The Daring Exploits of Elizabeth, Grace, and Rachel Martin
In learning of the imminent passing of a British courier that carried crucial dispatches through South Carolina’s Ninety Six District, Elizabeth, Grace, and Rachel Martin prepared a sly plan of counterattack.
Elizabeth Martin, born Elizabeth Marshall, was a mother of nine who cemented her revolutionary spirit as a family affair. Seven of Elizabeth’s sons entered military service as soon as the Revolutionary War began. While her sons fought at the front, Elizabeth and two of her daughter-in-laws— Grace and Rachel— did what they could to fuel the Patriot’s cause from their home in South Carolina. Most commonly, this trio tended to the wounds and ailments of Continental Army soldiers. The Martins made it known that badly wounded Continental soldiers could reside at their home until they made a full recovery. However, the Martins’ home was also subject to British occupation, as British officers frequented their home for rest and refreshments throughout the war.
Given their devotion to the Patriot cause, Elizabeth, Grace, and Rachel took full advantage of the opportunity to waylay the British soldiers and acquire possession of their papers. When they learned a British courier was passing through their district, Grace and Rachel disguised themselves in their husbands’ Continental Army attire and armed themselves with guns. In disguise, Grace and Rachel camped out at an intersection, which they knew that the British courier had to cross, and hid in the bushes. When the courier and his guards approached, they duo attacked and forced the British to surrender. The Martin sisters collected their documents, released the soldiers and courier, and forwarded the documents to General Nathanael Greene through a third-party messenger.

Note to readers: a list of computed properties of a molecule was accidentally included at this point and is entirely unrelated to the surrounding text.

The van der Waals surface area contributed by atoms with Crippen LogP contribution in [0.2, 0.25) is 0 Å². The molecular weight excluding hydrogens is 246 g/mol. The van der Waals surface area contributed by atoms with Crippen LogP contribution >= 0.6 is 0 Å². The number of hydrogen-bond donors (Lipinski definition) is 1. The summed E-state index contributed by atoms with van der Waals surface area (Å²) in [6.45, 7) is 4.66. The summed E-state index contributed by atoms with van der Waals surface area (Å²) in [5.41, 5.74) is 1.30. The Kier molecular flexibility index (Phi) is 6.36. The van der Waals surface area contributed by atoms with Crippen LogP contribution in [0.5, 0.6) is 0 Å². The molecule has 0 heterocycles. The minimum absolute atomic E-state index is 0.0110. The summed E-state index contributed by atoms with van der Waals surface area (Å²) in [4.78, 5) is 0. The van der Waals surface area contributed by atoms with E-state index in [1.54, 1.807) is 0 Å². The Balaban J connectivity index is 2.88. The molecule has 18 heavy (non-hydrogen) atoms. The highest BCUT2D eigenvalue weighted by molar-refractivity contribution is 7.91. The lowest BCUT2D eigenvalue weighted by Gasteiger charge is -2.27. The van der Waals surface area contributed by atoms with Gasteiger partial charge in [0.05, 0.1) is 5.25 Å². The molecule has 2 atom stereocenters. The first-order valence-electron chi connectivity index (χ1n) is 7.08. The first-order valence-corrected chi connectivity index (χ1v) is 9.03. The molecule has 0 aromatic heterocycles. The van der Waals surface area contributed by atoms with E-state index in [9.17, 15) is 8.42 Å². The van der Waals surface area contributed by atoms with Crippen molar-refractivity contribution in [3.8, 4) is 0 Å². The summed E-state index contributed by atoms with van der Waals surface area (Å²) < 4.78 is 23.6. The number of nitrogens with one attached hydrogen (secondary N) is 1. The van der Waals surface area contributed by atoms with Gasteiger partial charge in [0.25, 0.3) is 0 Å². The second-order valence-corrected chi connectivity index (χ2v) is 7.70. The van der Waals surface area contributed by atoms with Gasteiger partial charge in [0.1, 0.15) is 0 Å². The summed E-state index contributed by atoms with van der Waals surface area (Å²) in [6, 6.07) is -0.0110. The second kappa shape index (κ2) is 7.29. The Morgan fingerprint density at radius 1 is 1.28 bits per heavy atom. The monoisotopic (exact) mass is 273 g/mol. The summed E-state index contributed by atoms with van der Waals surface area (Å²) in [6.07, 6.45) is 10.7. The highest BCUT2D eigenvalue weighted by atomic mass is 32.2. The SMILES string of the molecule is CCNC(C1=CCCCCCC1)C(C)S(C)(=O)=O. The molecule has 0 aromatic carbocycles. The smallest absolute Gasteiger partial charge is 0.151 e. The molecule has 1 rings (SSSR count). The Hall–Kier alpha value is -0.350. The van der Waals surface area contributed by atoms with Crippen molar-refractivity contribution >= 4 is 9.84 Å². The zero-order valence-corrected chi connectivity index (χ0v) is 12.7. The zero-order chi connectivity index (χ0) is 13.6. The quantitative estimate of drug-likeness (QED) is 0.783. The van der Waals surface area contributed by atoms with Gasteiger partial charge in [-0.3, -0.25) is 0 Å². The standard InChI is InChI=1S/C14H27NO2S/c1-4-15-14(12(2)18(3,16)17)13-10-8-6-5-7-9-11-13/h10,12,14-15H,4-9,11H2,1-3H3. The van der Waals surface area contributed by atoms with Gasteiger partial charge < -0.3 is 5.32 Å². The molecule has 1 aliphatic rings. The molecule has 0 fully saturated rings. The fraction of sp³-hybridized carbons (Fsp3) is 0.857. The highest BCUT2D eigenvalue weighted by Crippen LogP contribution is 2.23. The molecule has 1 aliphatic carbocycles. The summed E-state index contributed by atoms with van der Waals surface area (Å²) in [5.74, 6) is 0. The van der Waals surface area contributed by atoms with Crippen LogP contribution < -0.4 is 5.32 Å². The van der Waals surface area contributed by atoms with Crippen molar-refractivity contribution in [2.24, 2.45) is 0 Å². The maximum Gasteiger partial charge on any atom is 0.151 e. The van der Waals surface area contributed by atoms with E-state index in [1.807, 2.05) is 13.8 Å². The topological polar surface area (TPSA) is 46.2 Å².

While Grace and Rachel laid in wait for the courier, Elizabeth Martin remained at home to evade suspicion. Immediately after their bewildering encounter with the Martin sisters, the British soldiers stopped by Elizabeth’s home seeking hospitality. Speculating about her daughter-in-law’s success in the mission, Elizabeth inquired about the soldiers' abrupt arrival at her home. The soldiers showed their paroles and explained that “two Rebel lads” took them prisoners. The British soldiers left the next morning, and were completely unaware of their hostesses’ involvement in their encounter the night before.
The sly tactics of Elizabeth, Grace, and Rachel Partin prompted Nathanael Greene’s acquisition of vital information regarding British tactics and plans in South Carolina. In the end, the bravery of this trio played a crucial role in the success of the American Revolution, particularly in the Southern campaigns.